I don't know a single person on this planet who would say that there is nothing more they desire than to be vulnerable, exposed, and comepletely ok with taking a risk that may involve their heart being trampled on. Infact, if anyone ever said that to you, I guarantee your response would be a look that made them feel as though their height barely reached the two-inch mark. No one ever says that they're ok with the vulnerability, with their heart being buried alive and someone dancing on its grave, no one ever says something like that.
What if I were to tell you that, even though no one thinks that way, or feels that way, they must be willing for their heart to undergo that risk in order to truly love? And what a risk it is!
I suppose that what I am trying to say is that this is the risk that I have recently had to face, in all of my relationships. Our relationship with God, friends and family all involve this risk. Fortunately, the relationship with God is one that is guaranteed, even in the midst of our most horrible sins. But even with that guarantee, we are so scared, so worried about that risk. Even when it comes to our relationship with the all-powerful, almighty God, we would rather have control, we'd rather call the shots. But it is not necessarily this relationship with God that I am anxious about, but rather with friends.
Take, for instance, the girls on my hall. I am already so attached, I have already risked so much, but it is simply a fact of life that we all move on, and things change from year to year, especially here, at LU. This being said, I find I have been pulling away from them more and more for fear that next year I will not be able to see them, be near to them. In order for my relationship and bond to grow with them, however, I would have to set aside that fear, and love them unconditionally, even if one of those conditions is the reality that I may not ever see them again after this year...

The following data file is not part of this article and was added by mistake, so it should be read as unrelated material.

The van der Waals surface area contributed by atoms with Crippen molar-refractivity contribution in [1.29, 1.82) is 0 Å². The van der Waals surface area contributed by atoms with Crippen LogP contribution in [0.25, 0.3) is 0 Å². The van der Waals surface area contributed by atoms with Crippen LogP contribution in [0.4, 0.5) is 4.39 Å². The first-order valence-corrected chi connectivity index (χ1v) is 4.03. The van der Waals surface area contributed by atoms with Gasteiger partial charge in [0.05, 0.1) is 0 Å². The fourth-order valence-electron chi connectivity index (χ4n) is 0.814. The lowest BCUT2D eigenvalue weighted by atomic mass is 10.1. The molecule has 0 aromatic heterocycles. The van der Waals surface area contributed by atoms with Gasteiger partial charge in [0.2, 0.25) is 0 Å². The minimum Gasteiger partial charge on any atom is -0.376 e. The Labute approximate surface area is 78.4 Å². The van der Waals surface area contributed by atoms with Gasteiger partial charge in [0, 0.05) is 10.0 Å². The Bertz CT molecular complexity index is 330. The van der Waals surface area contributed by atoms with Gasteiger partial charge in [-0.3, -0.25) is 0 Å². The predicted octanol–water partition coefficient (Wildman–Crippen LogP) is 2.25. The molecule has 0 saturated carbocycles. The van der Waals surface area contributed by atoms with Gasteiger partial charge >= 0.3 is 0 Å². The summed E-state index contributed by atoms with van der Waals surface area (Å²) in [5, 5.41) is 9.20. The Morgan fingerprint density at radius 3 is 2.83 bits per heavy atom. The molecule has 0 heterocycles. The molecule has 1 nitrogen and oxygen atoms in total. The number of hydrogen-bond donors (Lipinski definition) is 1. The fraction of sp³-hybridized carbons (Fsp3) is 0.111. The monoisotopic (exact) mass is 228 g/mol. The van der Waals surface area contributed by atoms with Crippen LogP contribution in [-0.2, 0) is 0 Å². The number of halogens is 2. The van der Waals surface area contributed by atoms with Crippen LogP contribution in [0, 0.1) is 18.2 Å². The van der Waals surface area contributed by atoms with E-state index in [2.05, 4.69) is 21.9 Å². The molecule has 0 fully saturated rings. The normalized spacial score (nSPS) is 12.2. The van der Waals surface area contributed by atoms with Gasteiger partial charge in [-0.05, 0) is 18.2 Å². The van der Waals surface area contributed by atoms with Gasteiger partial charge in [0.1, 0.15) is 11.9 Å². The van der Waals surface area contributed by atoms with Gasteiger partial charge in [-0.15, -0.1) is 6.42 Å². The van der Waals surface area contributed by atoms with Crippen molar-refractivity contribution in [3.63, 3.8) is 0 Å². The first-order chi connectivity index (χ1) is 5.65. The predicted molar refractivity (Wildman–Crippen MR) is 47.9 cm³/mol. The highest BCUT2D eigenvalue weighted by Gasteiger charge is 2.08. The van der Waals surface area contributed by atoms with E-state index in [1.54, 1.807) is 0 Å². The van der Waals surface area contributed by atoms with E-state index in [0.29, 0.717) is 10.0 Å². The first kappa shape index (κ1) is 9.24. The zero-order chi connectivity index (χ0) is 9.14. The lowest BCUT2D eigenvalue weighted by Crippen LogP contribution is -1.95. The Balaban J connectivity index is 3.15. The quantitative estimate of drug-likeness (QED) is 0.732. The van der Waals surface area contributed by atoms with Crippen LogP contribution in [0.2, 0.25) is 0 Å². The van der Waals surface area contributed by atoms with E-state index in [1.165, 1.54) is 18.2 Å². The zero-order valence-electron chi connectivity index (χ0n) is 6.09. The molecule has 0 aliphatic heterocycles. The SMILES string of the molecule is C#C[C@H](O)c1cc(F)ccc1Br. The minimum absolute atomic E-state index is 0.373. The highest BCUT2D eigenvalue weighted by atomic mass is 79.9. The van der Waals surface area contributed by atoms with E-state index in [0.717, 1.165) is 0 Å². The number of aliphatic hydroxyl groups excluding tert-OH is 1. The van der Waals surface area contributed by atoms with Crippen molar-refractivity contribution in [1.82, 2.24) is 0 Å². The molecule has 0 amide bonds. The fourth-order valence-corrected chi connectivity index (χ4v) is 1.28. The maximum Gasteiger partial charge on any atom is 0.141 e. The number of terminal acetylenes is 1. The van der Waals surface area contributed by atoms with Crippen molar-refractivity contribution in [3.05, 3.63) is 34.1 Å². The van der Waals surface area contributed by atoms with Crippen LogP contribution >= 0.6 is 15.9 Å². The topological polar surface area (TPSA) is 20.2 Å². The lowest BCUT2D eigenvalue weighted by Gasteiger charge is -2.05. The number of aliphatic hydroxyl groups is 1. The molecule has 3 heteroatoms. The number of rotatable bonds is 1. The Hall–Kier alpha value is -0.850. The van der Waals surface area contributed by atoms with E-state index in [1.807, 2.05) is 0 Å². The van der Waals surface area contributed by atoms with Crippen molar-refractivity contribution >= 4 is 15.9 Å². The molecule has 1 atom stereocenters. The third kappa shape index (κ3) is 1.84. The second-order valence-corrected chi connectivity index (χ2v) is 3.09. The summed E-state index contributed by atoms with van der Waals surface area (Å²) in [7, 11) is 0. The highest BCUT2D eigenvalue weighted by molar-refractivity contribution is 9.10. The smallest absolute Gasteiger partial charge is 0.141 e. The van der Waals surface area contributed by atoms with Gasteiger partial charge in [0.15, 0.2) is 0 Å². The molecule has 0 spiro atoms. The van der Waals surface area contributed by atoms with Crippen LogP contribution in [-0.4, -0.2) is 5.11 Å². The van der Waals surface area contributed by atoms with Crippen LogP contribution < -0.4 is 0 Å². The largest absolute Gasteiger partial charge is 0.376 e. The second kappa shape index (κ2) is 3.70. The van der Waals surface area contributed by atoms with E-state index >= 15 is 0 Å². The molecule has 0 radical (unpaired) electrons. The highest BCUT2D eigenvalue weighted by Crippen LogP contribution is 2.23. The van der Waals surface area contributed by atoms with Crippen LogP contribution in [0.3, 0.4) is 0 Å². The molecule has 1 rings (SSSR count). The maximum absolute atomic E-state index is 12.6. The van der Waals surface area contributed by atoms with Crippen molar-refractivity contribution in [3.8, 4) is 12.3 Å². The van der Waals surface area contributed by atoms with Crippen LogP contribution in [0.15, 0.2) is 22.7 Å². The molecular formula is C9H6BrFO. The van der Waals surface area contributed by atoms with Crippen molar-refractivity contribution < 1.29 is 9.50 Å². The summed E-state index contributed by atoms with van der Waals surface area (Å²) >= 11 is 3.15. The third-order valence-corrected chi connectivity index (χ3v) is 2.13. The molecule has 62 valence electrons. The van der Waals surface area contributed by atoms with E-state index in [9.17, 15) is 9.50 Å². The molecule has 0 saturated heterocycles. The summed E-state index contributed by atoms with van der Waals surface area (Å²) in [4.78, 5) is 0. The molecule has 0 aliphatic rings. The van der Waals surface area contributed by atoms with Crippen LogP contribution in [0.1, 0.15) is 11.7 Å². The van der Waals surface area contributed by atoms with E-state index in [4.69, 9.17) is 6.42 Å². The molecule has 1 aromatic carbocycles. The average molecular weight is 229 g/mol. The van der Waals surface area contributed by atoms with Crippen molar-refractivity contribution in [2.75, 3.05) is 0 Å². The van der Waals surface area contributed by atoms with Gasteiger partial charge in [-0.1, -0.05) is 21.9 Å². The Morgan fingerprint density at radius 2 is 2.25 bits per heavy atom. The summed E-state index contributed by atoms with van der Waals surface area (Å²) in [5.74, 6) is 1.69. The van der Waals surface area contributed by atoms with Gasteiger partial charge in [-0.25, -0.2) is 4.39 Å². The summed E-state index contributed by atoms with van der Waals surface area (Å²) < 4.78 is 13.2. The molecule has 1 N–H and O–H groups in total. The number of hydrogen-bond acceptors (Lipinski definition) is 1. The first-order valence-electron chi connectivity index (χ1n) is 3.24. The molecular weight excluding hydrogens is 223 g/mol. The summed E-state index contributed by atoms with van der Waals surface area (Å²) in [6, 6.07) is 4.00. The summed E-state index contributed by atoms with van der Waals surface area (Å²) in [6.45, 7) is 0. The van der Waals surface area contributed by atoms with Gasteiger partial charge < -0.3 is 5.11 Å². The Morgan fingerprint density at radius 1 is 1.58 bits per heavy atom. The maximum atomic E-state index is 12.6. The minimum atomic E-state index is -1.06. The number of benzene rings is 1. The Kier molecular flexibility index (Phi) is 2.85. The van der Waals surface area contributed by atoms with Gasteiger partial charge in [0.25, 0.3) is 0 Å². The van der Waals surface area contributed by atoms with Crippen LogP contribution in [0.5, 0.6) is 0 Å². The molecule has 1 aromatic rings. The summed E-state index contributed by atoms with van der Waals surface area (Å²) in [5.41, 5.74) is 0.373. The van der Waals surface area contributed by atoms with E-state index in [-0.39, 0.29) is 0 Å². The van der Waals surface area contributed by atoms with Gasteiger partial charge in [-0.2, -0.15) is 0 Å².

I suppose that everything that I am trying to say can be summed up in this quote by C.S. Lewis and resolved by a lot of prayer:
“To love at all is to be vulnerable. Love anything, and your heart will certainly be wrung and possibly broken. If you want to make sure of keeping it intact, you must give your heart to no one, not even to an animal. Wrap it carefully round with hobbies and little luxuries; avoid all entanglements; lock it up safe in the casket or coffin of your selfishness. But in that casket- safe, dark, motionless, airless--it will change. It will not be broken; it will become unbreakable, impenetrable, irredeemable.”
Sure, we can choose to not love, to not be vulnerable, but then, what use would that love that God has gifted us with have on His work and His kingdom? His glory is more magnified when we love as He loved: unconditionally, always pursuing and vulnerable.
I suppose I can leave you with this last thought: can you imagine how God feels everytime his vulnerable and unconditional love is rejected?